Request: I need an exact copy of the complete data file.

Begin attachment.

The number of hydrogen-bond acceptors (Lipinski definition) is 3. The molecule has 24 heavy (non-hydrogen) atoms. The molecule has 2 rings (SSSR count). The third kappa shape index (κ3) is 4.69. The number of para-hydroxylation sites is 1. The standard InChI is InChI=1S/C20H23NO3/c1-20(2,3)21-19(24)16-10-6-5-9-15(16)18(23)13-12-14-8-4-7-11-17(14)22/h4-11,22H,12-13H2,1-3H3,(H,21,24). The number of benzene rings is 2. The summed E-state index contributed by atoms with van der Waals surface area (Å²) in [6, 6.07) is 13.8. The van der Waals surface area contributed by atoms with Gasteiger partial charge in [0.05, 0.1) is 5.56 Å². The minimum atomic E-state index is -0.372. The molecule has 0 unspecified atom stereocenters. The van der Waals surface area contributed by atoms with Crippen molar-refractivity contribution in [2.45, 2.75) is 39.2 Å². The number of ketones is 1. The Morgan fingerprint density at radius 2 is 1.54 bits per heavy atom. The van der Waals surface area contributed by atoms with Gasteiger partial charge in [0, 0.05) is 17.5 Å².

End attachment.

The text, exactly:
The number of hydrogen-bond acceptors (Lipinski definition) is 3. The molecule has 24 heavy (non-hydrogen) atoms. The molecule has 2 rings (SSSR count). The third kappa shape index (κ3) is 4.69. The number of para-hydroxylation sites is 1. The standard InChI is InChI=1S/C20H23NO3/c1-20(2,3)21-19(24)16-10-6-5-9-15(16)18(23)13-12-14-8-4-7-11-17(14)22/h4-11,22H,12-13H2,1-3H3,(H,21,24). The number of benzene rings is 2. The summed E-state index contributed by atoms with van der Waals surface area (Å²) in [6, 6.07) is 13.8. The van der Waals surface area contributed by atoms with Gasteiger partial charge in [0.05, 0.1) is 5.56 Å². The minimum atomic E-state index is -0.372. The molecule has 0 unspecified atom stereocenters. The van der Waals surface area contributed by atoms with Crippen molar-refractivity contribution in [2.45, 2.75) is 39.2 Å². The number of ketones is 1. The Morgan fingerprint density at radius 2 is 1.54 bits per heavy atom. The van der Waals surface area contributed by atoms with Gasteiger partial charge in [0, 0.05) is 17.5 Å².